Sewer spills plague DeKalb County

man holding nose

Up a creek without a paddle

DeKalb County workers are attempting to make permanent repairs at the site of a major sewer spill.

The spill, located at Snapfinger Creek which resulted in an estimated 6.4 million-gallon leak, was contained Aug. 26 by repairing the damaged concrete junction box and installing two temporary, redundant bypass systems at the creek crossing, according to DeKalb County officials.   

CEO Michael Thurmond said the county will focus on making permanent repairs and regular maintenance to the sewer system.

“Our crews have been working around the clock to repair this system and contain the spill,” Thurmond said. “We will now turn our attention to permanent repairs and the regular inspection and maintenance of our sewer infrastructure.”

A 16-inch-diameter tree growing out of a sewer pipe and concrete junction box caused the spill, which was discovered Aug. 23 near Eagle’s Beek Circle, Lithonia, on a 54-inch creek crossing, just north of the Snapfinger Wastewater Treatment Plant, a DeKalb County official said.

According to the county, the Department of Watershed Management (DWM) workers began source-tracking of the spill on July 13 after detecting high bacteria counts in the creek. The spill initially was reported on Aug. 24 by DeKalb County to the U.S. Environmental Protection Agency (EPA) and Georgia Environmental Protection Division.

Thurmond has instructed the DWM to inspect all pipes along Snapfinger and Nancy creeks, conduct emergency inspections of creek crossings and implement a plan of regular inspections of sewer lines.

On Aug. 17, county workers were needed to contain a spill and make repairs after an estimated 3.9 million-gallon spill near Mill Creek Road in the Nancy Creek Basin in Brookhaven. County inspectors discovered that a 10-inch diameter pipe compromised by soil erosion caused the spill.

DeKalb County workers make repairs at the site of a major spill at Snapfinger Creek in the unincorporated Lithonia area.

DeKalb County workers make repairs at the site of a major spill at Snapfinger Creek in the unincorporated Lithonia area.

On Aug. 8, the county learned of the spill after being notified by the city of Atlanta about high bacteria counts in Nancy Creek.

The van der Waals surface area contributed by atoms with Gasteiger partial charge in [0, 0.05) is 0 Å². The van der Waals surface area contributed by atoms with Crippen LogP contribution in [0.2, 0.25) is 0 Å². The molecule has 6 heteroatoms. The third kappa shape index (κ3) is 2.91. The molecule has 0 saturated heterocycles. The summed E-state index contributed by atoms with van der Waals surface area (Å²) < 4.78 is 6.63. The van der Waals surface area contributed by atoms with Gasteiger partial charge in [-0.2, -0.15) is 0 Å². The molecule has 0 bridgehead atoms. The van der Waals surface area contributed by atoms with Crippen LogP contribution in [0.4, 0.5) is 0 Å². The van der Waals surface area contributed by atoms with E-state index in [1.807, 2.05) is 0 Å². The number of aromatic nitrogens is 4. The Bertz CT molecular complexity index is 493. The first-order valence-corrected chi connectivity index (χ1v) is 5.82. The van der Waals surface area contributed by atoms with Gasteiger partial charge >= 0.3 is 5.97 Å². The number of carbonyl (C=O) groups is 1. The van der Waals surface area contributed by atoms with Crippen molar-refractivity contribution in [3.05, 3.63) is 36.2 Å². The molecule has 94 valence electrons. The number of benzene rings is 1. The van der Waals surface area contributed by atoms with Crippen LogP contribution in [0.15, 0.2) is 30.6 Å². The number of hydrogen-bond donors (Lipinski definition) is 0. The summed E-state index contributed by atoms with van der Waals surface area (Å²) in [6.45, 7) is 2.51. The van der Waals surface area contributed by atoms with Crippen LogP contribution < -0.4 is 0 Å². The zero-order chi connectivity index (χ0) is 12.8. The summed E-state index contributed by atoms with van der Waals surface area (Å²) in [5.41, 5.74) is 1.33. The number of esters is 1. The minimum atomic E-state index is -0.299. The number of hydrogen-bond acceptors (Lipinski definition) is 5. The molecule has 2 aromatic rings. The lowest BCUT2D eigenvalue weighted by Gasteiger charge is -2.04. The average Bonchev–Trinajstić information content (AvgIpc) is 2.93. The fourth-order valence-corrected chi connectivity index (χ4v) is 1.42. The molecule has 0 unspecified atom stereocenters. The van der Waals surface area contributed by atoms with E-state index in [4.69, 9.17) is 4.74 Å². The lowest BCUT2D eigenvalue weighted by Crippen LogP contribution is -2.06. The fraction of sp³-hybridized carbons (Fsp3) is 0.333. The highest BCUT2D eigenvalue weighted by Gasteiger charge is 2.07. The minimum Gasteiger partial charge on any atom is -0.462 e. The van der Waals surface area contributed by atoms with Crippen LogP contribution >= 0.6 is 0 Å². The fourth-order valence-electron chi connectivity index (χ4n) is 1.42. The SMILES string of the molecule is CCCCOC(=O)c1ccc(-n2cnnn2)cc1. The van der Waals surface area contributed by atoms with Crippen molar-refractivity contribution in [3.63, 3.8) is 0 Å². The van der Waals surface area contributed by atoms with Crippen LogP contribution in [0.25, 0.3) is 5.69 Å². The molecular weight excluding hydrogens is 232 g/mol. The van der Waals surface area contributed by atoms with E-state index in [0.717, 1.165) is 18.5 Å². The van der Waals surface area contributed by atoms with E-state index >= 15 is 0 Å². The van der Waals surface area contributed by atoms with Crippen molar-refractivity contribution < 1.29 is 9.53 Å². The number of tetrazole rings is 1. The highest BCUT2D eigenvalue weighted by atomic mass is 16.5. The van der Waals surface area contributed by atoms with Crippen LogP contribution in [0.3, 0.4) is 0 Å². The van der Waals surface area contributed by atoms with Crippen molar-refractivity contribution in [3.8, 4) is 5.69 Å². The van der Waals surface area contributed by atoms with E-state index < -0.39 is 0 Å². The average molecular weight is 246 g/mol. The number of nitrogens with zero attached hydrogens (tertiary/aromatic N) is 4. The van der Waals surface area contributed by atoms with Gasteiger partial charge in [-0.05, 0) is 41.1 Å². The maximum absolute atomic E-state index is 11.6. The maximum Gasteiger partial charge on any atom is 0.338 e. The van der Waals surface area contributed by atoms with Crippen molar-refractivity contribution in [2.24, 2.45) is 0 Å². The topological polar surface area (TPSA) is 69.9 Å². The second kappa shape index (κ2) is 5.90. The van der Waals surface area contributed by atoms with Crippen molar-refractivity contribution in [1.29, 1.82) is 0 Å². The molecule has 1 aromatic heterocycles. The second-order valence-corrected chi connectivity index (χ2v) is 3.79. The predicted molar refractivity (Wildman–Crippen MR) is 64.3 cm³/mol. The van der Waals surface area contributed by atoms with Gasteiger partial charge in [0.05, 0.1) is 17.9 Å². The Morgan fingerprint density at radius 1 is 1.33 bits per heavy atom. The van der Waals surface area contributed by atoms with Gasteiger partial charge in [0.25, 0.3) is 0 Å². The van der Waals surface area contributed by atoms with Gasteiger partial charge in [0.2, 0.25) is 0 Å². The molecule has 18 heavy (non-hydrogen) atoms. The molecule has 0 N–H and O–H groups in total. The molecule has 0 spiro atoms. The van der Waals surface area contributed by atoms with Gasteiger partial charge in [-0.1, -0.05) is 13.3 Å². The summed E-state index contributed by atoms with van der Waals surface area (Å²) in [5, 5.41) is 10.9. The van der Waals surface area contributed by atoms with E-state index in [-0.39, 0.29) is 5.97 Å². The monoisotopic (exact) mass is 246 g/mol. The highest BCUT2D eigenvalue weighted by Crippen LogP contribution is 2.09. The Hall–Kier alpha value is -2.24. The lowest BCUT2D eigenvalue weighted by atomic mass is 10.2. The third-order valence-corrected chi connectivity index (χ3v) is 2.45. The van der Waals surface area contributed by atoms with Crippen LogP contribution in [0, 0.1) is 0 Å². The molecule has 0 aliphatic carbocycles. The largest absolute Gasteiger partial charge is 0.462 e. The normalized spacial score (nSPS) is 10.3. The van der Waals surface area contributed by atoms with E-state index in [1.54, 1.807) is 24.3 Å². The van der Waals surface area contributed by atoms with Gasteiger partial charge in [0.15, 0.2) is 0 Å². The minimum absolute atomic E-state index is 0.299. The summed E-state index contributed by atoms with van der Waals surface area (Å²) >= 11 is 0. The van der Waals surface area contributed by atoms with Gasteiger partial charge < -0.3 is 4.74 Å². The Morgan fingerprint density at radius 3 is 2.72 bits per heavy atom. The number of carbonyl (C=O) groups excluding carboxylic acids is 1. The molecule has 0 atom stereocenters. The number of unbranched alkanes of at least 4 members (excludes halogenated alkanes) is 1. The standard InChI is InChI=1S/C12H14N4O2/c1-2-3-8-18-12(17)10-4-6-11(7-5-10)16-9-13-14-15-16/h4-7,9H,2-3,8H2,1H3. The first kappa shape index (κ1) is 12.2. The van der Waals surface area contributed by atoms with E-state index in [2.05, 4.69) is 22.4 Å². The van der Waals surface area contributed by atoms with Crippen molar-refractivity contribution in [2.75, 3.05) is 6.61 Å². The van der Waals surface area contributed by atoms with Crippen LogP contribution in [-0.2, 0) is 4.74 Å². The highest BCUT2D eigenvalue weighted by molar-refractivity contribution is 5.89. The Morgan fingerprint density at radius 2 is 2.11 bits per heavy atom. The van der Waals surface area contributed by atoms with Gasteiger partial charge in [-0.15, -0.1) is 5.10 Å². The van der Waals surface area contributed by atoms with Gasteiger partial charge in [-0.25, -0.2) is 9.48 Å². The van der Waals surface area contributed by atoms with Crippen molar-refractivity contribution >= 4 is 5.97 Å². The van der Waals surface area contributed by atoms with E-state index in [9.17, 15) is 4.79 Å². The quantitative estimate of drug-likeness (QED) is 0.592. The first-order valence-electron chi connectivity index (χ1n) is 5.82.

“The preservation of our waterways is critical to sustaining a high quality of life in DeKalb County,” Thurmond said. “It is imperative that we ensure our infrastructure is properly maintained and inspected on a regular basis to ensure the protection of our creeks, tributaries and ecosystem as a whole.”

One DeKalb County commissioner said she places blame on the DWM and lack of leadership over the past few years.

DeKalb Commissioner Nancy Jester said the turnover rate at the department needs to be addressed.

“The first problem with the management of the [Federal consent decree] and the DWM has been the significant turnover in leadership staff,” Jester said in a post on her website. “I have not yet completed three years on the Board of Commissioners, yet I have seen three directors of this department. Only one of the directors has been a licensed professional engineer—our current director.”

According to Jester, the county is behind on addressing major issues with the sewer system, including assessments of sewer lines and developing a hydraulic model of the sewer system under the consent decree.

In 2010 under an agreement with the EPA, DeKalb County officials and the EPA agreed the county would make major improvements to its sanitary sewer systems in an effort to eliminate unauthorized overflows of untreated sewage.

The agreement included creating a system-wide hydraulic model.

“Rather than listening to the professional engineers who have successfully navigated systems through these types of projects in their career, the administration has become increasingly opaque,” Jester said.

“The work that needs to be done to fix the decades of neglect of the sewer system is serious business. This is not the time for press conferences, photo ops, deft political maneuvers or bringing back former officials who got us into this predicament. More spills will continue to occur if the administration continues to ignore the hydraulic model and sound engineering judgement.”

County spokespersons have warned residents in the area to avoid the spill site and keep their pets from the waterway until further notice. The spill does not affect drinking water.

“The two recent major spills clearly indicate that DeKalb County’s inspection of its sewer system has been deficient,” Thurmond said. “The regular inspection and maintenance of our sewer infrastructure is now a top priority.”

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